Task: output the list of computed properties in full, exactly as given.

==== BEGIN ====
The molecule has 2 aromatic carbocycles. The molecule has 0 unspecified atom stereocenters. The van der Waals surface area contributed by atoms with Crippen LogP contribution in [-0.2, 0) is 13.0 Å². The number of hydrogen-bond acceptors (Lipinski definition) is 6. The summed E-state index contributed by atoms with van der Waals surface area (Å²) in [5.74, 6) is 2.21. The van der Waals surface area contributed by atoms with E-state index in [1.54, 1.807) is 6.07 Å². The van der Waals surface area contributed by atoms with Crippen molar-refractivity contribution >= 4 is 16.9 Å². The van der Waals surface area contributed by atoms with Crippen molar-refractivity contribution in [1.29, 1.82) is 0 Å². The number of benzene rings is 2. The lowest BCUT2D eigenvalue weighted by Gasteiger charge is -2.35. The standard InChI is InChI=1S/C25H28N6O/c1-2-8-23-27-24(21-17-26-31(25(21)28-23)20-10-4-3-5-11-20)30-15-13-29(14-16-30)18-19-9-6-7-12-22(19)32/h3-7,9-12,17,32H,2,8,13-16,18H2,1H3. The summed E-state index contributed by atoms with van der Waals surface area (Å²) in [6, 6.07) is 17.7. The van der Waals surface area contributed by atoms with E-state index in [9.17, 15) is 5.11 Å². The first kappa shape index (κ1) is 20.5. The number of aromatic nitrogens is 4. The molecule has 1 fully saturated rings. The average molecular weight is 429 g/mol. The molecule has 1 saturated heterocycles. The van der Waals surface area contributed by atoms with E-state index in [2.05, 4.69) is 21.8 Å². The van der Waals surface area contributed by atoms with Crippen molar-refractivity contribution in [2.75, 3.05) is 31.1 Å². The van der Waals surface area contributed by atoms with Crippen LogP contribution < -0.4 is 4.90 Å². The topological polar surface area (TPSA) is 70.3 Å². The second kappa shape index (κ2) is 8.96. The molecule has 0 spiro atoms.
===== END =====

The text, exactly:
The molecule has 2 aromatic carbocycles. The molecule has 0 unspecified atom stereocenters. The van der Waals surface area contributed by atoms with Crippen LogP contribution in [-0.2, 0) is 13.0 Å². The number of hydrogen-bond acceptors (Lipinski definition) is 6. The summed E-state index contributed by atoms with van der Waals surface area (Å²) in [5.74, 6) is 2.21. The van der Waals surface area contributed by atoms with E-state index in [1.54, 1.807) is 6.07 Å². The van der Waals surface area contributed by atoms with Crippen molar-refractivity contribution >= 4 is 16.9 Å². The van der Waals surface area contributed by atoms with Crippen molar-refractivity contribution in [1.29, 1.82) is 0 Å². The number of benzene rings is 2. The lowest BCUT2D eigenvalue weighted by Gasteiger charge is -2.35. The standard InChI is InChI=1S/C25H28N6O/c1-2-8-23-27-24(21-17-26-31(25(21)28-23)20-10-4-3-5-11-20)30-15-13-29(14-16-30)18-19-9-6-7-12-22(19)32/h3-7,9-12,17,32H,2,8,13-16,18H2,1H3. The summed E-state index contributed by atoms with van der Waals surface area (Å²) in [6, 6.07) is 17.7. The van der Waals surface area contributed by atoms with E-state index in [9.17, 15) is 5.11 Å². The first kappa shape index (κ1) is 20.5. The number of aromatic nitrogens is 4. The molecule has 1 fully saturated rings. The average molecular weight is 429 g/mol. The molecule has 1 saturated heterocycles. The van der Waals surface area contributed by atoms with E-state index in [2.05, 4.69) is 21.8 Å². The van der Waals surface area contributed by atoms with Crippen molar-refractivity contribution in [2.75, 3.05) is 31.1 Å². The van der Waals surface area contributed by atoms with Crippen LogP contribution < -0.4 is 4.90 Å². The topological polar surface area (TPSA) is 70.3 Å². The second kappa shape index (κ2) is 8.96. The molecule has 0 spiro atoms.